If the soil is very rich, to me this means you can grow a variety of crops, and they’ll grow very well. In other words if the background context is empowering enough, it will give rise to some of the best goals you could possibly set, and your context will also help you achieve those goals.

All the contexts I experienced have their strengths and weaknesses. One of the major strengths involved empowering beliefs — no matter what context I tried, there were always some beliefs that empowered me. But each one also had disempowering beliefs. Often the disempowering part was how the belief system viewed outsiders and the “divinely inspired” stories it told of why it was the one true context.

As an example I found the belief in some kind of universal force or God to be empowering. I’ve switched between living with this belief and living without it a few times (for years at a time), and I like having this belief in general. I find that some sort of belief in God serves as potent soil. This type of God isn’t a wise man or father figure. In Catholicism it would be similar to the Holy Spirit. It’s more of a presence that can be tapped into, almost like a background radiation of pure consciousness.

I found virtually all types of dogmatic beliefs or beliefs that suggest whether some particular group of human beings is right or wrong to be disempowering. I found the belief in heaven/hell disempowering. I found the belief in any kind of caste system disempowering. So I don’t choose to hold such beliefs.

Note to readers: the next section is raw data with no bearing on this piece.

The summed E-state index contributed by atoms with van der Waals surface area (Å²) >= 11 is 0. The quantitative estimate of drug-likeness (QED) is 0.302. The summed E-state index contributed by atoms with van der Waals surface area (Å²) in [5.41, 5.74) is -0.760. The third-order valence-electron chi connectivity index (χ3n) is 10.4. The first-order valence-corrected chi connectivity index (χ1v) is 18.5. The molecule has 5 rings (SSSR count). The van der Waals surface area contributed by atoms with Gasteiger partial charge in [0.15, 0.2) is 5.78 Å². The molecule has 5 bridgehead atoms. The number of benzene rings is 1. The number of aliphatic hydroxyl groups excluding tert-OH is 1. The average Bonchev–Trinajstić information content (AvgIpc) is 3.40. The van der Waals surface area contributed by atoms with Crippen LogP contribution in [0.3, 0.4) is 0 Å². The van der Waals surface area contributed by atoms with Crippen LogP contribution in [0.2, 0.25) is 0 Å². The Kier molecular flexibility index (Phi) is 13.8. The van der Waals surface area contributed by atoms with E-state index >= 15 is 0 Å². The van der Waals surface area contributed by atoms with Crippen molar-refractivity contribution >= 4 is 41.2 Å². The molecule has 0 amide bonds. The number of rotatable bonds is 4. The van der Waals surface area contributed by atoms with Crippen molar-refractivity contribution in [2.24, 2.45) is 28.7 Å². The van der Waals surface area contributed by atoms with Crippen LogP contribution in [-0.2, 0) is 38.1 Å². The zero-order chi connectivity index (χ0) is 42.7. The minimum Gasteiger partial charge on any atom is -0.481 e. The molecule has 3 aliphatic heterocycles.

I found nuggets of what I felt to be truth in every context I experienced, but I also found a lot of what I felt to be nonsense. So my long-term goal was to strip away the nonsense and to smoosh together all the nuggets and to make that my personal context for living. And of course this is a context that continues to evolve.

Although there were certainly some bumps along the way, I’ve been very pleased with the development and evolution of my own personal context. It has been a wonderful journey to consciously create my own context instead of blindly accepting what I’ve been taught.

It would probably take the length of a book to fully explain my personal context today, but I’ll be sharing various elements of it with you in the days ahead and explaining how and why I opted to integrate them into my own context.

The way I define it, we always have a context. Having no beliefs at all is still a belief system. So if you’re thinking you don’t want to have a context at all, then from my perspective I would simply say that you’ve just named a belief that is part of your context right there. If you have a belief or disbelief in anything, you’ve got a context. A belief in a purely objective reality that is separate from yourself is still a context. It’s still a choice.